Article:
With the newest version of the PCI DSS came a new SAQ type - SAQ C-VT. This particular SAQ form is geared toward a special branch of merchant. Even though SAQ C-VT qualifying merchants use the Internet to process credit card data, they do it in such a way that most of the responsibility of security is off-loaded to a third party. In order to qualify for SAQ C-VT, merchants must use a third party virtual terminal to process all credit card transactions.
A virtual terminal is just like it sounds, a terminal for processing credit card transactions without the use of a physical device. The virtual terminal would be a secure website provided by either your gateway or merchant account provider. To use the virtual terminal you would login using a username and password and then manually type in the customer card data for processing. The most common virtual terminals I can think of are the Authorize.net terminal and the First Data terminal.
Who it applies to:
Just about every merchant has access to a virtual terminal these days. Whether you use it exclusively or not will determine your eligibility for completing SAQ C-VT. Being able to complete SAQ C-VT really reduces the amount of work a merchant has to do to become PCI compliant. Because a merchant uses the Internet to access the virtual terminal, if they don't qualify completely for SAQ C-VT, they would have to complete SAQ C, which involves many more PCI DSS requirements.
The first qualifier for SAQ C-VT is that all credit card transactions must be processed through a virtual terminal. You can not do half with a IP terminal and the other half through the virtual terminal. In addition to only using the virtual terminal, the provider of the virtual terminal must also be PCI compliant.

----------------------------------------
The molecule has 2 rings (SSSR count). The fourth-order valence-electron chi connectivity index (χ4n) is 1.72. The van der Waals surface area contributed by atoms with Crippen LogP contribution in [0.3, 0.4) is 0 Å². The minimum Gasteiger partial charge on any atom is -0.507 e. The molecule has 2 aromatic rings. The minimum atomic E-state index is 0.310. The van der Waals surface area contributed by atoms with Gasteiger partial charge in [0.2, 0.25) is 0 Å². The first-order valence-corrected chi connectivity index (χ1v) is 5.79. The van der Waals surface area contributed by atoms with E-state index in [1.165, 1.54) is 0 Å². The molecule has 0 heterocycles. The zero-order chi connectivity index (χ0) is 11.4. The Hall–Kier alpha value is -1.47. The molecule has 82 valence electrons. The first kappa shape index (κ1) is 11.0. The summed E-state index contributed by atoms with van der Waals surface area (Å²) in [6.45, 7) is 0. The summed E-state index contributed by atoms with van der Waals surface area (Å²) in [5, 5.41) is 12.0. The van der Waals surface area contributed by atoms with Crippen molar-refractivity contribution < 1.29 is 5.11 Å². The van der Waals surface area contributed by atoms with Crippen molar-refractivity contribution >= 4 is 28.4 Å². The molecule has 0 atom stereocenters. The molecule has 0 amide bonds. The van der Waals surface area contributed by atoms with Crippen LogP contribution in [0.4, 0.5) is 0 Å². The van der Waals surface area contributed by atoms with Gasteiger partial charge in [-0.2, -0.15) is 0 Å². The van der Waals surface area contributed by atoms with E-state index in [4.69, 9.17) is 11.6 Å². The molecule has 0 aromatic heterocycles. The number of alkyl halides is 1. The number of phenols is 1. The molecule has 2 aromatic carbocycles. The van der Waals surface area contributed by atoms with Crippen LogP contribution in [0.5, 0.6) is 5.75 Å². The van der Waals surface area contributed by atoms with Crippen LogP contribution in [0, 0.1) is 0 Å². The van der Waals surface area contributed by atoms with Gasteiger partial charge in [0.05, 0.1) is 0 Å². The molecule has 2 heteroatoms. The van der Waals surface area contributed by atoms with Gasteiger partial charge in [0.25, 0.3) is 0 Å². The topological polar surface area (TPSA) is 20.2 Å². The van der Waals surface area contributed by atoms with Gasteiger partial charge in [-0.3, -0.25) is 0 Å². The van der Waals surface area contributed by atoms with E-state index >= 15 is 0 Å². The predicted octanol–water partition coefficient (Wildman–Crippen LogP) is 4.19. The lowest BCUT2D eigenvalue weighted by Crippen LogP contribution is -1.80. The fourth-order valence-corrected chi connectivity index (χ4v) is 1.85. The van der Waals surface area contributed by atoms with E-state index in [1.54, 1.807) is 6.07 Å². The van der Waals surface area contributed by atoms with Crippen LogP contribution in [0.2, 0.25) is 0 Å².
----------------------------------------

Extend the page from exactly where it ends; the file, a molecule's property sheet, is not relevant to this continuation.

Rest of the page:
Once you have established that you only process through a PCI compliant virtual terminal, you must then look at your computer setup you use to access the terminal. First, the computer you use to access the virtual terminal must be a stand alone system. It can't be connected to any other computers through a network. The only connection it can have is to the Internet. Second, that computer must not have any software installed that will store card data. Third, the computer must not have any hardware attached that can read credit cards.
On top of the computer requirements a merchant must also meet the following policy and procedure requirements to be eligible for SAQ C-VT:
- Merchant doesn't receive or send card data electronically other than through the virtual terminal (for example, through email, instant messaging, digital fax)
- Only paper reports and receipts are kept
- No cardholder data is ever stored electronically by the merchant
Given the nature of SAQ C-VT, merchants can either be a brick and mortar store, or a mail/phone operation. However, SAQ C-VT will never apply to a e- commerce merchants.
How to become Compliant:
With SAQ C-VT the steps to PCI compliance are much the same as the previous SAQ forms - conduct an anual audit, then fill out the SAQ C-VT form. Because all digital transactions go through a PCI compliant virtual terminal, no vulnerability scanning is needed for SAQ C-VT. However, because you do have an Internet connection there are extra requirements to ensure access controls to the virtual terminal are maintained.
SAQ C-VT contains requirements from 9 of the 12 PCI DSS sections. Those that apply specifically to the virtual terminal deal with restricting access to the virtual terminal and also maintaining the computer you use in a secure manner. Access to the virtual terminal and computer need to be restricted to those that have the need. The software on the computer needs to be kept updated and also protect the system with an anti-virus application.
Being able to complete SAQ C-VT can be a big time-saver for merchants. If you can adjust your method of processing to only utilize a virtual terminal, you will greatly reduce your requirements for PCI compliance. The smaller your security exposure is, the less time you need to dedicate to compliance, and can focus that much more on your core business functions.